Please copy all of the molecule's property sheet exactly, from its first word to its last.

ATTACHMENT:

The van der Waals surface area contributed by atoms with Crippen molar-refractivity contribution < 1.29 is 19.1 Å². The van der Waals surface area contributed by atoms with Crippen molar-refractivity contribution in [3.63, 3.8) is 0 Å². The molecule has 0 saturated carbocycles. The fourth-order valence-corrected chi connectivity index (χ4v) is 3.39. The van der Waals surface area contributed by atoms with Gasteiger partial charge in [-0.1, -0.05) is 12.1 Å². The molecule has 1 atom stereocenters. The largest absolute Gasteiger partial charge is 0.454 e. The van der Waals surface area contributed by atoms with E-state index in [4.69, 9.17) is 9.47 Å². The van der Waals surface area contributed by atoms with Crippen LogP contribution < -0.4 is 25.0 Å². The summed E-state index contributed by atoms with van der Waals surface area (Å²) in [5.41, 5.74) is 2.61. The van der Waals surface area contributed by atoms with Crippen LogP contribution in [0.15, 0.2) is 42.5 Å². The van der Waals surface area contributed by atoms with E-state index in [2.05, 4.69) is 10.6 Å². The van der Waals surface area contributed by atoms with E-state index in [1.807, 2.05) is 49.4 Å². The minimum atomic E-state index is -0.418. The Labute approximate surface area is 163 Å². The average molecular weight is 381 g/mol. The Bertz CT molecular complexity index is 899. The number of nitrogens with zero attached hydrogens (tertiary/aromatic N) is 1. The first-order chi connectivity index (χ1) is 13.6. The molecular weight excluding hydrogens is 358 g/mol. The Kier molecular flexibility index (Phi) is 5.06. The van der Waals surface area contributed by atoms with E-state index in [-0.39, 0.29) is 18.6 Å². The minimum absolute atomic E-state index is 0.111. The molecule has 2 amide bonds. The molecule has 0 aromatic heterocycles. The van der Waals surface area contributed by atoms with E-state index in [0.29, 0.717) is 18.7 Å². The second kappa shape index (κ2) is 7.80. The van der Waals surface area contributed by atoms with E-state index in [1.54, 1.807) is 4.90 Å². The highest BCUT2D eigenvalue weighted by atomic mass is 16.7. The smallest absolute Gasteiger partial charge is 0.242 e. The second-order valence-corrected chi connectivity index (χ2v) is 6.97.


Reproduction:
The van der Waals surface area contributed by atoms with Crippen molar-refractivity contribution < 1.29 is 19.1 Å². The van der Waals surface area contributed by atoms with Crippen molar-refractivity contribution in [3.63, 3.8) is 0 Å². The molecule has 0 saturated carbocycles. The fourth-order valence-corrected chi connectivity index (χ4v) is 3.39. The van der Waals surface area contributed by atoms with Gasteiger partial charge in [-0.1, -0.05) is 12.1 Å². The molecule has 1 atom stereocenters. The largest absolute Gasteiger partial charge is 0.454 e. The van der Waals surface area contributed by atoms with E-state index in [4.69, 9.17) is 9.47 Å². The van der Waals surface area contributed by atoms with Crippen LogP contribution < -0.4 is 25.0 Å². The summed E-state index contributed by atoms with van der Waals surface area (Å²) in [5.41, 5.74) is 2.61. The van der Waals surface area contributed by atoms with Crippen LogP contribution in [0.15, 0.2) is 42.5 Å². The van der Waals surface area contributed by atoms with E-state index in [2.05, 4.69) is 10.6 Å². The van der Waals surface area contributed by atoms with E-state index in [1.807, 2.05) is 49.4 Å². The minimum atomic E-state index is -0.418. The Labute approximate surface area is 163 Å². The average molecular weight is 381 g/mol. The Bertz CT molecular complexity index is 899. The number of nitrogens with zero attached hydrogens (tertiary/aromatic N) is 1. The first-order chi connectivity index (χ1) is 13.6. The molecular weight excluding hydrogens is 358 g/mol. The Kier molecular flexibility index (Phi) is 5.06. The van der Waals surface area contributed by atoms with E-state index in [-0.39, 0.29) is 18.6 Å². The minimum absolute atomic E-state index is 0.111. The molecule has 2 amide bonds. The molecule has 0 aromatic heterocycles. The van der Waals surface area contributed by atoms with E-state index in [0.29, 0.717) is 18.7 Å². The second kappa shape index (κ2) is 7.80. The van der Waals surface area contributed by atoms with E-state index in [1.54, 1.807) is 4.90 Å². The highest BCUT2D eigenvalue weighted by atomic mass is 16.7. The smallest absolute Gasteiger partial charge is 0.242 e. The second-order valence-corrected chi connectivity index (χ2v) is 6.97.